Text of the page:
Applying Psychological Science to Meet Your Goals
4 strategies to change your behavior
Posted December 27, 2016
The New Year is around the corner and many of us are thinking about our goals for 2017. Whether your goals are to improve your overall health, starting a business, or improving your parenting behaviors, the first step in behavior change is establishing a clearly defined goal and plan. Every year people start fresh with the hopes to be successful with accomplishing their goals. However, life style changes often require more than a simple plan.
A study published in the journal, Psychological Bulletin, breaks down traits that distinguish those who are successful at attaining their goals versus those who are not (Harkin, Webb, Chang, Prestwich et al., 2016). According to Harkin and his collaborators, people are more successful at goal attainment when they actively and publically monitor progress towards a goal. Although the study focused specifically on behaviors such as smoking, weight loss, and changing diet, the principles can be applied to other goals you desire to address. The bottom line is that if you want to change your behavior to meet your goals, you must first write down your goal and frequently monitor your progress. Below are some suggested tips from the American Psychological Association to help you work towards meeting your personal goal. (http://www.apa.org/helpcenter/resolution.aspx)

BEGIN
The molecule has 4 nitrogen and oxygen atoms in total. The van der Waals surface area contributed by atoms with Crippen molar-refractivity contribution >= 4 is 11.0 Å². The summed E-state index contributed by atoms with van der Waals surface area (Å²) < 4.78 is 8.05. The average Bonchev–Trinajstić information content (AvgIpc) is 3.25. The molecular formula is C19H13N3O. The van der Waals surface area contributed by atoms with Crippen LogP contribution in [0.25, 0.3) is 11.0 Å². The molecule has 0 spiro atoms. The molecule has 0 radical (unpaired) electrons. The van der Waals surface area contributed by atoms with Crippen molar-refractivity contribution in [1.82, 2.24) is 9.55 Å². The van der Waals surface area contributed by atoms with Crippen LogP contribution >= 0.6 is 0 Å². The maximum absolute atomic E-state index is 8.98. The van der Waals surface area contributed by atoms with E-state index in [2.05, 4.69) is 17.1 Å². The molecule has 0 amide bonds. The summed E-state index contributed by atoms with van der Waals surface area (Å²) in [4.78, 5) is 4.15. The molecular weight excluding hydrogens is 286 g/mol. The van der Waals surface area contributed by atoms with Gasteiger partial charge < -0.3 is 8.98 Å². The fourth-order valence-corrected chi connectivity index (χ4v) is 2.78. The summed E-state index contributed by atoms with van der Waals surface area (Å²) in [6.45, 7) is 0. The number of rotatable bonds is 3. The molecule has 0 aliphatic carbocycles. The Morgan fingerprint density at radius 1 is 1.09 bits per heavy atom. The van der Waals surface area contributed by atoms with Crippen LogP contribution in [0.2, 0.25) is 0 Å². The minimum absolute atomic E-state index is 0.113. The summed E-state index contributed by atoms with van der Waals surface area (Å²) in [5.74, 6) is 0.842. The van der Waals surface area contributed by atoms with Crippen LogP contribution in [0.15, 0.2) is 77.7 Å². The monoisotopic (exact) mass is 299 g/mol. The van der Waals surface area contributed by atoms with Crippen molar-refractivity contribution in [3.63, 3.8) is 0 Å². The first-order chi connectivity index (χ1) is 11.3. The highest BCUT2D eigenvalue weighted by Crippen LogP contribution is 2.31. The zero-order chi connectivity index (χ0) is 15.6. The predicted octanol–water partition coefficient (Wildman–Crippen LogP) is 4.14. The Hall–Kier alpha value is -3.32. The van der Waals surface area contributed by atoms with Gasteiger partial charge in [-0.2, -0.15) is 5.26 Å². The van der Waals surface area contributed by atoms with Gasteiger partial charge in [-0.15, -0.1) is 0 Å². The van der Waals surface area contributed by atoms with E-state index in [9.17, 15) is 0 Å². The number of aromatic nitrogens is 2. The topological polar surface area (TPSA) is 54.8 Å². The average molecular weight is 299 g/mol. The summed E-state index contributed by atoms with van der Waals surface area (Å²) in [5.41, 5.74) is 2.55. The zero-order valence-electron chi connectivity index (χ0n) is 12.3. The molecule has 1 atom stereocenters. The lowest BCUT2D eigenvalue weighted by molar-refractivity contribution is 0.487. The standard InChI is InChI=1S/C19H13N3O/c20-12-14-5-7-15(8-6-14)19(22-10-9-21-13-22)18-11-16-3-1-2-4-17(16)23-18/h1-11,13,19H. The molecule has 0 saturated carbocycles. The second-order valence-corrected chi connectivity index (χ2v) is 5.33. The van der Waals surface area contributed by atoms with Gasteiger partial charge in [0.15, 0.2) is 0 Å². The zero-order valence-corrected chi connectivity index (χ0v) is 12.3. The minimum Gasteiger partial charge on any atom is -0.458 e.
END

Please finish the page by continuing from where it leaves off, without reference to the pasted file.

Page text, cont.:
1. Start small: When setting a goal and developing a plan, identify a goal that you can keep. For example, if you aim is to exercise more frequently you should schedule three or four days a week at the gym instead of seven. If you would like to eat healthier, try replacing dessert with something else you enjoy, like fruit or yogurt, instead of seeing your diet as a form of punishment.
2. Change one behavior at a time: Setting too many goals will set you up for failure. Unhealthy behaviors develop over the course of time. Thus, replacing unhealthy behaviors with healthy ones requires time. Don’t get overwhelmed and think that you have to reassess everything in your life. Instead, work toward changing one thing at a time.
3. Talk about your goals: Getting encouragement and support from other is valuable to help you attain your goals. Share your experiences with family and friends. Consider joining a support group to reach your goals, such as a workout class at your gym or a group of coworkers quitting smoking. Having someone to share your struggles and successes with makes your journey much easier and less intimidating.
4. Don’t beat yourself up: Perfection is unattainable. Remember that minor missteps when reaching your goals are completely normal and okay. Don’t give up completely because you ate a brownie and broke your diet, or skipped the gym for a week because you were busy. Everyone has ups and downs; resolve to recover from your mistakes and get back on track.
Copyright 2016 Erlanger A. Turner, Ph.D.
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Harkin, B., Webb, T. L., Chang, B. P., Prestwich, A., Conner, M., Kellar, I., Benn, Y., & Sheeran, P. (2016). Does monitoring goal progress promote goal attainment? A meta-analysis of the experimental evidence. Psychological Bulletin, 142, 2, 198-229.